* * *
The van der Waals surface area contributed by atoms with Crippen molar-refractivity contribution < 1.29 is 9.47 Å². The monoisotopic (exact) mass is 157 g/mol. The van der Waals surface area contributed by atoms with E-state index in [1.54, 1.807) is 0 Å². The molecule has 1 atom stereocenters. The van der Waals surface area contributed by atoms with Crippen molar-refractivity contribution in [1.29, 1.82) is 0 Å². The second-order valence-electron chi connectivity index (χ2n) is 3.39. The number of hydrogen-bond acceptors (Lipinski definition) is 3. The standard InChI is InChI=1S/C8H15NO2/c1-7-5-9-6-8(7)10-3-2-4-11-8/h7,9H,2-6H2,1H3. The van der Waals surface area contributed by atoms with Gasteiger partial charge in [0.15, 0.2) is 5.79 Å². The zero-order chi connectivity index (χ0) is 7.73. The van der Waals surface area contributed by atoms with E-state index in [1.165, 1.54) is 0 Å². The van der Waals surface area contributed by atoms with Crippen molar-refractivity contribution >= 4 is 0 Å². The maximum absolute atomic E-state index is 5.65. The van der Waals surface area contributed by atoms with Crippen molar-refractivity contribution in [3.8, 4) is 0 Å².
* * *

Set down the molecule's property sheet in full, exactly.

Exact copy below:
The van der Waals surface area contributed by atoms with Crippen molar-refractivity contribution < 1.29 is 9.47 Å². The monoisotopic (exact) mass is 157 g/mol. The van der Waals surface area contributed by atoms with E-state index in [1.54, 1.807) is 0 Å². The molecule has 1 atom stereocenters. The van der Waals surface area contributed by atoms with Crippen molar-refractivity contribution in [1.29, 1.82) is 0 Å². The second-order valence-electron chi connectivity index (χ2n) is 3.39. The number of hydrogen-bond acceptors (Lipinski definition) is 3. The standard InChI is InChI=1S/C8H15NO2/c1-7-5-9-6-8(7)10-3-2-4-11-8/h7,9H,2-6H2,1H3. The van der Waals surface area contributed by atoms with Gasteiger partial charge in [0.15, 0.2) is 5.79 Å². The zero-order chi connectivity index (χ0) is 7.73. The van der Waals surface area contributed by atoms with E-state index in [1.165, 1.54) is 0 Å². The van der Waals surface area contributed by atoms with Crippen molar-refractivity contribution >= 4 is 0 Å². The maximum absolute atomic E-state index is 5.65. The van der Waals surface area contributed by atoms with Crippen molar-refractivity contribution in [3.8, 4) is 0 Å².